Enfield Gallery II

Series Exploring the Photographic Challanges of this spot

Treman Gorge Trail from the Old Mill enters a narrow gallery looking here southeast along Enfield Creek, passing over a stone footbridge. I climbed down into the stream bed.

At the gallery entrance a flat limestone flagstone emerges a few inches from the flowing water. It is here I placed the tripod, different than the yesterday’s exposure in that the field only shows the stream, not the flagstone, the camera seems to float over water. ISO set to a fairly slow 250, in deference to the background bright in the risen sun. F-stop F22, the lens maximum, and the shutter speed set automatically, aperture mode, to 3.2 second from a focus point on a darker part of creek.

Opening the raw file in Photoshop, the underexposed left side was brightened using Shadows and Blacks. The slower exposure caused to background to blow out, Highlights and Whites ineffective. The solution was to carefully copy and paste a better exposure, a technique made possible by the tripod.

Treman Gorge Trail from the Old Mill enters a narrow gallery looking here southeast along Enfield Creek, passing over a stone footbridge.

It is 8:30 am on a Memorial Day morning Robert H. Treman Park, Ithaca, Tompkins County, New York. From the Canon ES-1Ds Mark III mounted with a Canon 24 mm f/1.4L II USM lens, on a Manfrotto studio tripod and hydrostatic ball head. I chose to save results to a TIFF file as it is not possible to save settings to the raw format.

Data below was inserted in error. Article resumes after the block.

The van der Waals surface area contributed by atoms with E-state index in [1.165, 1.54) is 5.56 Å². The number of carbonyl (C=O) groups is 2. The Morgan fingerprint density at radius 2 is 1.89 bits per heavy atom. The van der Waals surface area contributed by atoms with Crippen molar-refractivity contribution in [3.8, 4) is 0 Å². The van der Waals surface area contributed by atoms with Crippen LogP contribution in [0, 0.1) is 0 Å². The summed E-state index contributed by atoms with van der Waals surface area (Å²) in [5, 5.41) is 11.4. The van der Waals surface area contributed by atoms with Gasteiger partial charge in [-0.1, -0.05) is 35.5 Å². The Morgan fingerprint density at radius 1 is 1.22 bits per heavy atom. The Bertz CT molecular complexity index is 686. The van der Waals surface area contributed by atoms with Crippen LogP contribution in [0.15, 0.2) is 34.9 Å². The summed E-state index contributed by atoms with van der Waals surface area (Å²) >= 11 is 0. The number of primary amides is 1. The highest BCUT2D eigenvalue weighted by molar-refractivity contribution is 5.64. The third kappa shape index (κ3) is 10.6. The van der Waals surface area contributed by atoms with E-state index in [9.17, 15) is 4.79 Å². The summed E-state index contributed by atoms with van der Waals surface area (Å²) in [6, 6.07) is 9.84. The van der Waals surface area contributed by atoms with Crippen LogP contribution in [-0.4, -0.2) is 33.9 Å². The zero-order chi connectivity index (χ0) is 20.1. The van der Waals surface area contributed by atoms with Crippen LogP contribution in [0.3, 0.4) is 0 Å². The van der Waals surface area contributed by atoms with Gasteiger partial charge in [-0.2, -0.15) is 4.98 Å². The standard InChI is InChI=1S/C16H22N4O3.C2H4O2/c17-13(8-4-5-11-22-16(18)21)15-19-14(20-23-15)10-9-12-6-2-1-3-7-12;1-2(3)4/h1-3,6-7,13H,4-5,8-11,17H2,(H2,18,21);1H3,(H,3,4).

Copyright 2023 All Rights Reserved Michael Stephen Wills

Enfield Gallery I

First of Series Exploring the Photographic Challanges of this spot

Treman Gorge Trail from the Old Mill enters a narrow gallery looking here southeast along Enfield Creek, passing over a stone footbridge. I climbed down into the stream bed for this shot, this first exposure of this series. All are from the Canon ES-1Ds Mark III mounted with a Canon 24 mm f/1.4L II USM lens, on a Manfrotto studio tripod and hydrostatic ball head.

At the gallery entrance a flat limestone flagstone emerges a few inches from the flowing water. It is here I placed the tripod. ISO set to a fairly slow 250, in deference to the background bright in the risen sun. F-stop F22, the lens maximum, and the shutter speed set automatically, aperture mode, to 1.3 second from a focus point on the creek surface.

Opening the raw file in Photoshop, the underexposed left side was brightened using Shadows and Blacks. Highlights and Whites toned down the background. I chose to save results to a TIFF file as it is not possible to save settings to the raw format.

Treman Gorge Trail from the Old Mill enters a narrow gallery looking here southeast along Enfield Creek, passing over a stone footbridge.

It is 8:30 am on a Memorial Day morning Robert H. Treman Park, Ithaca, Tompkins County, New York

Copyright 2023 All Rights Reserved Michael Stephen Wills

Oak Creek Reflections

early one still morning

The fault of Oak Creek changes direction, here it turns east/west through Schnebly Hill Formation red sandstone for which Sedona is famous.

West Fork (108) Trail, Sedona, Yavapai County, Arizona

“Hello” from Oak Creek Canyon, “Photo by Pam Wills”